Document - Gambia: Gambian security forces must respect Human Rights in addressing ‘Crime’
AI index: AFR 27/003/2012
31 May 2012
Amnesty International is deeply concerned about President Yahya Jammeh’s recent instructions to the security forces, including the Inspector General of Police, staff from the Ministry of Defense and other security forces to “shoot first and ask questions later” in an attempt to rid the country of “armed robbers”.
Amnesty International is calling on President Jammeh to immediately announce that the use of lethal force is only allowed when strictly unavoidable in order to protect life. The President must ensure that the security forces carry out their duties in compliance with the Gambia’s international human rights obligations and international standards on the use of force and firearms.
The organization is concerned that such orders to shoot “armed robbers” is a violation of the Gambia’s international human rights obligations. Even if they are accompanied by instructions restricting when police may shoot to kill, it may give the police the message that it is acceptable to use lethal force as a first resort. In any case, the use of firearms should be regarded as potentially lethal in all circumstances, and firing at a suspect, regardless of where an officer aims, can result in death.
Lethal force must only ever be used as a last resort to protect life and only when less extreme measures are inadequate.
On 22 May 2012 at the State House in Banjul, President Jammeh launched what he called “Operation Bulldozer” to rid the country of all criminals, including “drug dealing, pedophiles, homosexuals, murderers, drug traffickers, human traffickers, 419 (internet fraud)…”. The Operation will see the creation of permanent task force to begin its mandate on 28 May 2012. According to the Inspector General of Police, the Operation has not yet been implemented.
Amnesty International is warning that President Jammeh’s proposed hard-handed crackdown on criminal activity will lead to human rights violations. Amnesty International has documented many incidences of human rights violations within the criminal justice system in the Gambia, including enforced disappearances, extrajudicial executions and unfair trials. In 2011, the organization found that human rights violations were carried out by the National Intelligence Agency (NIA), the police and the army. Detainees were rarely informed of their rights or the reason for their arrest or detention and were often held for more than 72 hours without charge, in violation of the Constitution. Torture continued to be used routinely to extract confessions and as punishment.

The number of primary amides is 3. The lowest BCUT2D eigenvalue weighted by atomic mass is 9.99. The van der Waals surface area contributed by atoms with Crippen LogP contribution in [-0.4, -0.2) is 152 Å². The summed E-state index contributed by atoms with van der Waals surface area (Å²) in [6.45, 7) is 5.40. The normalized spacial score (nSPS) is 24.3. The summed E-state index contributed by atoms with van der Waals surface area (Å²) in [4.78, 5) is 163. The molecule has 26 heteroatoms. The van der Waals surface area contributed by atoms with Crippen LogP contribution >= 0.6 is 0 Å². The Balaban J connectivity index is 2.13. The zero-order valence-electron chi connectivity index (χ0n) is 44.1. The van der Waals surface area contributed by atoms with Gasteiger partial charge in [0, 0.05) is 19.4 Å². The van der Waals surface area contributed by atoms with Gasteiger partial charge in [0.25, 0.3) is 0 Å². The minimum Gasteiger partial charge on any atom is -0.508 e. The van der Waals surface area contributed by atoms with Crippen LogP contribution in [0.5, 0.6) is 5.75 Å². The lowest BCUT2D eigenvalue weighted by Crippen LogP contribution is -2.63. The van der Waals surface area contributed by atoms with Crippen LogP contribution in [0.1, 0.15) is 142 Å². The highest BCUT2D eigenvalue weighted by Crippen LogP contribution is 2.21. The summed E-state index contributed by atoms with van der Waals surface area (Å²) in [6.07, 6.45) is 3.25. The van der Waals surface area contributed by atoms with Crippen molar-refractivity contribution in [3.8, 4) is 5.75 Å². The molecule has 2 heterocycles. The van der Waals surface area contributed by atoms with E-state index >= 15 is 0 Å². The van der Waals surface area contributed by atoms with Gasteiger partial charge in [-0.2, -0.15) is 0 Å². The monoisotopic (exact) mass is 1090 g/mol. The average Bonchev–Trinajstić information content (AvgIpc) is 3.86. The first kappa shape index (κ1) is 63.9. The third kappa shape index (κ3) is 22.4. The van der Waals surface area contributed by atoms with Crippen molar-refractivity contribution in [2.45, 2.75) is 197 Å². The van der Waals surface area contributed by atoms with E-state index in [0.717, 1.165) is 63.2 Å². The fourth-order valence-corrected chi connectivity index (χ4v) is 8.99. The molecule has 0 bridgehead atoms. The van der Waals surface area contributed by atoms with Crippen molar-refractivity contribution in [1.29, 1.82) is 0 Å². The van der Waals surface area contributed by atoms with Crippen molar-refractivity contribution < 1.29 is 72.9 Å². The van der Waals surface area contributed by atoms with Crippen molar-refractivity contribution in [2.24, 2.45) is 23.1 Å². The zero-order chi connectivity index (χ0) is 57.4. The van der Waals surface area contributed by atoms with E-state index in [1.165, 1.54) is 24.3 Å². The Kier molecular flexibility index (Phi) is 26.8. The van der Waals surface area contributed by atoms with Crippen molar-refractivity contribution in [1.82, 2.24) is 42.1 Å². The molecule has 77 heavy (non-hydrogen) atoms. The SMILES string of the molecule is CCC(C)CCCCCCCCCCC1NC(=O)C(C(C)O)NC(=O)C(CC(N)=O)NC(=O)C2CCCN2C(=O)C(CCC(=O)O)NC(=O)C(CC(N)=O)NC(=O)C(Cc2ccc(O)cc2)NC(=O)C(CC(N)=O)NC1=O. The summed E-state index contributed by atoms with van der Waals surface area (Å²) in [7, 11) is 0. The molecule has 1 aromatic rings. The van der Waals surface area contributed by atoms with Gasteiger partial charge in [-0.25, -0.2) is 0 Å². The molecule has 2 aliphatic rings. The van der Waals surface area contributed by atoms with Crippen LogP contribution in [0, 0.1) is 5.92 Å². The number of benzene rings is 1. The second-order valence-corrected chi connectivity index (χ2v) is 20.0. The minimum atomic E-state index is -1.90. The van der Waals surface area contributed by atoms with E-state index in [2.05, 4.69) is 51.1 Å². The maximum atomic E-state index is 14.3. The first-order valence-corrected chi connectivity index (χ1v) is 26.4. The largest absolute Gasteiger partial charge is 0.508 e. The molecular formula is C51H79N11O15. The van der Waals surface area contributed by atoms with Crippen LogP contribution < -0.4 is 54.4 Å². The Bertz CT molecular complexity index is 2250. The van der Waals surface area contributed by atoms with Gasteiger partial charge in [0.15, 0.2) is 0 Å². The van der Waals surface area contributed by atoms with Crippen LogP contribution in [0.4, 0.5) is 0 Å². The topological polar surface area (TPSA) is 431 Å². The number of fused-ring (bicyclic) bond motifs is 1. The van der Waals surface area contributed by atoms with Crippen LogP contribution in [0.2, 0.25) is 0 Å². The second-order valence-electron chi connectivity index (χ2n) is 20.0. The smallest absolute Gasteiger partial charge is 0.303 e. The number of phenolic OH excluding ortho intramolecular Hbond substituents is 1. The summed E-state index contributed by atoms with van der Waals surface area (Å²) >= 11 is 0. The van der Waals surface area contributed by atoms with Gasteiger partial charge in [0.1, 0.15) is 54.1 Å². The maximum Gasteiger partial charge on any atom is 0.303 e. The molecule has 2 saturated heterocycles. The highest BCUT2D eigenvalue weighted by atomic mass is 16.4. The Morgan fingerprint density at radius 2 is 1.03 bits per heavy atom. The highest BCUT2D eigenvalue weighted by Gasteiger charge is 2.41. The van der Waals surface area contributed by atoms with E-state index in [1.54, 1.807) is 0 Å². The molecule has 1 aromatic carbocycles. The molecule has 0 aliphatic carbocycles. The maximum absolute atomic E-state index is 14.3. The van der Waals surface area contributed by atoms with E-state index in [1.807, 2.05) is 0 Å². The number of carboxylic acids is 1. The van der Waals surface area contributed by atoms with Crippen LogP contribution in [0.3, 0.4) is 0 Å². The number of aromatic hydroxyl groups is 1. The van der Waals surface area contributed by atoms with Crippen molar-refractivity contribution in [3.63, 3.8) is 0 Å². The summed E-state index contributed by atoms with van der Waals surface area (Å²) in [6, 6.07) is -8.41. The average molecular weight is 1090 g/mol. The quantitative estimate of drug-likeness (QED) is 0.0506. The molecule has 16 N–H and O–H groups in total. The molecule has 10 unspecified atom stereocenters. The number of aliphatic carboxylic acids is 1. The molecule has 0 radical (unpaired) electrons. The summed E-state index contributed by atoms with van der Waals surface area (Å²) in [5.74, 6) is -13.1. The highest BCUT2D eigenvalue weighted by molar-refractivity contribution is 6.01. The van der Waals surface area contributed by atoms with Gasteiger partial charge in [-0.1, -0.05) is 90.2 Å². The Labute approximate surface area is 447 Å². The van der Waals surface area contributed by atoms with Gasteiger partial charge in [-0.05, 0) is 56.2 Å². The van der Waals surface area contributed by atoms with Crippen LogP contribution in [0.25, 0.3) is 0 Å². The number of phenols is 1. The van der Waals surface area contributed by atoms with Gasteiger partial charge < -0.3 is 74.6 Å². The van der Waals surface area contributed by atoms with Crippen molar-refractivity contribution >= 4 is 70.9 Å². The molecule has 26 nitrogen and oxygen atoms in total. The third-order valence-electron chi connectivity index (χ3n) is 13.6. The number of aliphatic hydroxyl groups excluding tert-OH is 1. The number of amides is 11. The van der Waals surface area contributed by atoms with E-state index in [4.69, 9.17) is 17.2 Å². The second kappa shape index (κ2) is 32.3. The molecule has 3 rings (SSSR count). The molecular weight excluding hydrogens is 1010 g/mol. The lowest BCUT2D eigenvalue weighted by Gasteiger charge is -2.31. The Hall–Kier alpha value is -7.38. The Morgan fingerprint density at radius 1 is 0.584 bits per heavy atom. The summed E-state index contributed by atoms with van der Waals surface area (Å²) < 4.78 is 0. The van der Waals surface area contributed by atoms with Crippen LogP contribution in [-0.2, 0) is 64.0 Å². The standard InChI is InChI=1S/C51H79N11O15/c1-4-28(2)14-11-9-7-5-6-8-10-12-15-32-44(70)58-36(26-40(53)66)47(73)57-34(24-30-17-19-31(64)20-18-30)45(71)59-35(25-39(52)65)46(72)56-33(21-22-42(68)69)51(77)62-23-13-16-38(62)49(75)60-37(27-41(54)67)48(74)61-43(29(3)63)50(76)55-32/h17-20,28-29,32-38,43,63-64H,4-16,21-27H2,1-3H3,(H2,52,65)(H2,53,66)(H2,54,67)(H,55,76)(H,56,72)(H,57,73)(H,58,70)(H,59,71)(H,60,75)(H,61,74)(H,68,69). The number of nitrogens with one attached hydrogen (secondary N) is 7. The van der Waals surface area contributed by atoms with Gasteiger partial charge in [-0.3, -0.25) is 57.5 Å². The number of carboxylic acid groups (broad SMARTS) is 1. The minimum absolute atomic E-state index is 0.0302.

The police and other security forces have a duty to protect lives and property and uphold the rule of law. They must do so in a professional and responsible manner that promotes and protects human rights of all individuals, including the rights of criminals and alleged criminals.
Amnesty International is also deeply concerned that the Gambia’s Constitution provides much wider grounds for the use of lethal force than is permissible under international law and standards. Article 18 of the Gambian Constitution allows for “reasonably justifiable” use of force in “defence of property,” to “effect lawful arrest or prevent the escape of a lawfully detained” person, “riot, insurrection of mutiny” and to prevent “criminal offence(s).” The Constitution is impermissibly broad and has a more lenient standard of necessity than what is required by international standards.
The Constitution also does not include a protection clause specifying that the use of force by security forces must only be used as a last resort in order to protect life, giving the security forces carte blanche to shoot at will. For example, the Constitution does not require the existence of an imminent or grave threat of death or serious injury, giving security forces permission to use force even in a minor offence against property.
The UN Basic Principles on the Use of Force and Firearms by Law Enforcement Officials make clear that firearms cannot be used unless certain additional requirements are met, including as a preliminary matter that there exists a grave or imminent threat of death or serious injury. While the use of force and firearms may sometimes be permissible when making an arrest or preventing a person from escaping, every effort should be made to exclude the use of firearms. All law enforcement agencies should be guided at all times by the principles of necessity and proportionality when using force.
Any use of force or firearms resulting in death or injury should be investigated to ensure that the use of force was not arbitrary or abusive. The investigations must include commanding officers and officials with chain-of-command responsibility. Those suspected to be involved should be suspended from duty pending the investigation.
The Gambia is a state party to the International Covenant on Civil and Political Rights and the African Charter on Human and Peoples’ Rights, guaranteeing the right to life; freedom from torture or cruel, inhuman and degrading treatment; freedom from arbitrary arrest and detention; and the right to a fair trial, including presumption of innocence, access to lawyers and interpreters, freedom from undue delays and exclusion of any evidence obtained as a result of torture.